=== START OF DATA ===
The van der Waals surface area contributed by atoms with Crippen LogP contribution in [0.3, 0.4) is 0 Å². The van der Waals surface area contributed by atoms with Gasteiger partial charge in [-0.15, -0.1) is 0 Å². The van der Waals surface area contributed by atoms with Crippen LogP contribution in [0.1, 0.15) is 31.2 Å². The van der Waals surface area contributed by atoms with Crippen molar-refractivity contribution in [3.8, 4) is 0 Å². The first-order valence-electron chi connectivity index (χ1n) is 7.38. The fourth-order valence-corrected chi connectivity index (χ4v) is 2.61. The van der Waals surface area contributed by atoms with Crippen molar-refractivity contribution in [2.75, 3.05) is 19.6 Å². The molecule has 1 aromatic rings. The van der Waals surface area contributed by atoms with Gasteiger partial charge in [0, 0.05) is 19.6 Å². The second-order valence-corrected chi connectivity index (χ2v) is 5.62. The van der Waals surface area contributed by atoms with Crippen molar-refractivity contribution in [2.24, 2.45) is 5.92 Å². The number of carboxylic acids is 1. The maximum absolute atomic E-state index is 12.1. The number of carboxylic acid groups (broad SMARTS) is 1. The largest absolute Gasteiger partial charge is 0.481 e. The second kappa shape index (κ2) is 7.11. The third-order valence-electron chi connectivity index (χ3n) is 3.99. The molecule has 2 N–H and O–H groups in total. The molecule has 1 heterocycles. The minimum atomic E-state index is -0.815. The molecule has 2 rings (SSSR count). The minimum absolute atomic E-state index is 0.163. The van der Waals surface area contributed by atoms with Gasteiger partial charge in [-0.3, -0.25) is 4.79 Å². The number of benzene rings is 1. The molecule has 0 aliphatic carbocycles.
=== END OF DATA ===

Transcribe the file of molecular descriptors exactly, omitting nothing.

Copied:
The van der Waals surface area contributed by atoms with Crippen LogP contribution in [0.3, 0.4) is 0 Å². The van der Waals surface area contributed by atoms with Gasteiger partial charge in [-0.15, -0.1) is 0 Å². The van der Waals surface area contributed by atoms with Crippen LogP contribution in [0.1, 0.15) is 31.2 Å². The van der Waals surface area contributed by atoms with Crippen molar-refractivity contribution in [3.8, 4) is 0 Å². The first-order valence-electron chi connectivity index (χ1n) is 7.38. The fourth-order valence-corrected chi connectivity index (χ4v) is 2.61. The van der Waals surface area contributed by atoms with Crippen molar-refractivity contribution in [2.75, 3.05) is 19.6 Å². The molecule has 1 aromatic rings. The van der Waals surface area contributed by atoms with Gasteiger partial charge in [0, 0.05) is 19.6 Å². The second-order valence-corrected chi connectivity index (χ2v) is 5.62. The van der Waals surface area contributed by atoms with Crippen molar-refractivity contribution in [2.24, 2.45) is 5.92 Å². The number of carboxylic acids is 1. The maximum absolute atomic E-state index is 12.1. The number of carboxylic acid groups (broad SMARTS) is 1. The largest absolute Gasteiger partial charge is 0.481 e. The second kappa shape index (κ2) is 7.11. The third-order valence-electron chi connectivity index (χ3n) is 3.99. The molecule has 2 N–H and O–H groups in total. The molecule has 1 heterocycles. The minimum atomic E-state index is -0.815. The molecule has 2 rings (SSSR count). The minimum absolute atomic E-state index is 0.163. The van der Waals surface area contributed by atoms with Gasteiger partial charge in [-0.3, -0.25) is 4.79 Å². The number of benzene rings is 1. The molecule has 0 aliphatic carbocycles.